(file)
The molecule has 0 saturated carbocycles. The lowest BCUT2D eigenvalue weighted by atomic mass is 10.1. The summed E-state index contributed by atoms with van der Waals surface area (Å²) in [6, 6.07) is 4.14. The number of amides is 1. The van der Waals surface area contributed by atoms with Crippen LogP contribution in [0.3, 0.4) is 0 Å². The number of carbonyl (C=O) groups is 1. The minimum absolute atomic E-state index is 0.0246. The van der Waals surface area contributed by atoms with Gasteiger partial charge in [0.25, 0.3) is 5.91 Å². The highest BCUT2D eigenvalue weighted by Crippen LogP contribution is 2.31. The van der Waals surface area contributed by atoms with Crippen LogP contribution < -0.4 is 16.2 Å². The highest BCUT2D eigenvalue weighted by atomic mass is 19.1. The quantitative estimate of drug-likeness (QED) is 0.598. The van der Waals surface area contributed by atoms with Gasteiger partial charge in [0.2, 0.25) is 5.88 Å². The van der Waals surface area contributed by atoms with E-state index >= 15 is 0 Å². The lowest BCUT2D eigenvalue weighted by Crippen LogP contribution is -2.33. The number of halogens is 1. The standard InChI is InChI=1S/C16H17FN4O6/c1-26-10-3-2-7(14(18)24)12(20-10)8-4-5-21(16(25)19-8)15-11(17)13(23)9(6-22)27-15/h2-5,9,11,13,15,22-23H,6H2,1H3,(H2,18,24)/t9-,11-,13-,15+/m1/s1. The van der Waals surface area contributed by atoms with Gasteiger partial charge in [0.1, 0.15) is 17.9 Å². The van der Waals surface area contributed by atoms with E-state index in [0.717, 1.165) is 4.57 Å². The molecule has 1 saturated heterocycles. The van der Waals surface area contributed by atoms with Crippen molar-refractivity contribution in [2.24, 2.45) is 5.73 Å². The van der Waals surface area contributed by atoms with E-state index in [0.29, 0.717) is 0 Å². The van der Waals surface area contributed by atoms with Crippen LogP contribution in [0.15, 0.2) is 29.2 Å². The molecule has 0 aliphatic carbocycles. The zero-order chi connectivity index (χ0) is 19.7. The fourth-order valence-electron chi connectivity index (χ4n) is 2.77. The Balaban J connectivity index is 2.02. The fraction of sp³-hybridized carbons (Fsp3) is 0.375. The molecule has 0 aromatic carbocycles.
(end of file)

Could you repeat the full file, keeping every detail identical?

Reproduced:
The molecule has 0 saturated carbocycles. The lowest BCUT2D eigenvalue weighted by atomic mass is 10.1. The summed E-state index contributed by atoms with van der Waals surface area (Å²) in [6, 6.07) is 4.14. The number of amides is 1. The van der Waals surface area contributed by atoms with Crippen LogP contribution in [0.3, 0.4) is 0 Å². The number of carbonyl (C=O) groups is 1. The minimum absolute atomic E-state index is 0.0246. The van der Waals surface area contributed by atoms with Gasteiger partial charge in [0.25, 0.3) is 5.91 Å². The highest BCUT2D eigenvalue weighted by Crippen LogP contribution is 2.31. The van der Waals surface area contributed by atoms with Crippen LogP contribution < -0.4 is 16.2 Å². The highest BCUT2D eigenvalue weighted by atomic mass is 19.1. The quantitative estimate of drug-likeness (QED) is 0.598. The van der Waals surface area contributed by atoms with Gasteiger partial charge in [0.2, 0.25) is 5.88 Å². The van der Waals surface area contributed by atoms with E-state index >= 15 is 0 Å². The lowest BCUT2D eigenvalue weighted by Crippen LogP contribution is -2.33. The number of halogens is 1. The standard InChI is InChI=1S/C16H17FN4O6/c1-26-10-3-2-7(14(18)24)12(20-10)8-4-5-21(16(25)19-8)15-11(17)13(23)9(6-22)27-15/h2-5,9,11,13,15,22-23H,6H2,1H3,(H2,18,24)/t9-,11-,13-,15+/m1/s1. The van der Waals surface area contributed by atoms with Gasteiger partial charge in [0.1, 0.15) is 17.9 Å². The van der Waals surface area contributed by atoms with E-state index in [0.717, 1.165) is 4.57 Å². The molecule has 1 saturated heterocycles. The van der Waals surface area contributed by atoms with Crippen molar-refractivity contribution in [2.24, 2.45) is 5.73 Å². The van der Waals surface area contributed by atoms with E-state index in [0.29, 0.717) is 0 Å². The van der Waals surface area contributed by atoms with Crippen LogP contribution in [0.15, 0.2) is 29.2 Å². The molecule has 0 aliphatic carbocycles. The zero-order chi connectivity index (χ0) is 19.7. The fourth-order valence-electron chi connectivity index (χ4n) is 2.77. The Balaban J connectivity index is 2.02. The fraction of sp³-hybridized carbons (Fsp3) is 0.375. The molecule has 0 aromatic carbocycles.